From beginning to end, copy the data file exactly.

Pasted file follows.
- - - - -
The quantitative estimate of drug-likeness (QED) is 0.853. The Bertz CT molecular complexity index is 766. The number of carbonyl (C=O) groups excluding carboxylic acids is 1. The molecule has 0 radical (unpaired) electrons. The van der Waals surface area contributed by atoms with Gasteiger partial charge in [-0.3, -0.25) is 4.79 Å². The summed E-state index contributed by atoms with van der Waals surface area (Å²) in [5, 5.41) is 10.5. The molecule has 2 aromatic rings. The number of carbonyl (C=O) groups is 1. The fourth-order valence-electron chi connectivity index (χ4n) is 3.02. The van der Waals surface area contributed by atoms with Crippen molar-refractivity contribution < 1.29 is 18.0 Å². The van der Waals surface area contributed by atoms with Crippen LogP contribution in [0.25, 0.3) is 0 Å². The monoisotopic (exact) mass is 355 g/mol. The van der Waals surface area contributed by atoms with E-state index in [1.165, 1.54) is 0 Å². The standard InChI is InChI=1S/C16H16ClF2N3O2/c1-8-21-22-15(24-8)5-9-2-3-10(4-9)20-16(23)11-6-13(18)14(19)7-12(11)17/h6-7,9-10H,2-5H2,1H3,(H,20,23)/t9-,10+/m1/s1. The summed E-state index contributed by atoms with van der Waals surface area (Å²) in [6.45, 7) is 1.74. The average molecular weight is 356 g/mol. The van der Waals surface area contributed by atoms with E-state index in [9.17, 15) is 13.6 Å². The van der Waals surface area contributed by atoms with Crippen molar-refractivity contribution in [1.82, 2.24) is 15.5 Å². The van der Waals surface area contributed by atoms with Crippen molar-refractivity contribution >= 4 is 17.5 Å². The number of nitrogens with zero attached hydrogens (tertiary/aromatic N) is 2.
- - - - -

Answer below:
The quantitative estimate of drug-likeness (QED) is 0.853. The Bertz CT molecular complexity index is 766. The number of carbonyl (C=O) groups excluding carboxylic acids is 1. The molecule has 0 radical (unpaired) electrons. The van der Waals surface area contributed by atoms with Gasteiger partial charge in [-0.3, -0.25) is 4.79 Å². The summed E-state index contributed by atoms with van der Waals surface area (Å²) in [5, 5.41) is 10.5. The molecule has 2 aromatic rings. The number of carbonyl (C=O) groups is 1. The fourth-order valence-electron chi connectivity index (χ4n) is 3.02. The van der Waals surface area contributed by atoms with Crippen molar-refractivity contribution < 1.29 is 18.0 Å². The van der Waals surface area contributed by atoms with Crippen LogP contribution in [0.25, 0.3) is 0 Å². The monoisotopic (exact) mass is 355 g/mol. The van der Waals surface area contributed by atoms with E-state index in [1.165, 1.54) is 0 Å². The standard InChI is InChI=1S/C16H16ClF2N3O2/c1-8-21-22-15(24-8)5-9-2-3-10(4-9)20-16(23)11-6-13(18)14(19)7-12(11)17/h6-7,9-10H,2-5H2,1H3,(H,20,23)/t9-,10+/m1/s1. The summed E-state index contributed by atoms with van der Waals surface area (Å²) in [6.45, 7) is 1.74. The average molecular weight is 356 g/mol. The van der Waals surface area contributed by atoms with E-state index in [9.17, 15) is 13.6 Å². The van der Waals surface area contributed by atoms with Crippen molar-refractivity contribution in [1.82, 2.24) is 15.5 Å². The van der Waals surface area contributed by atoms with Crippen molar-refractivity contribution >= 4 is 17.5 Å². The number of nitrogens with zero attached hydrogens (tertiary/aromatic N) is 2.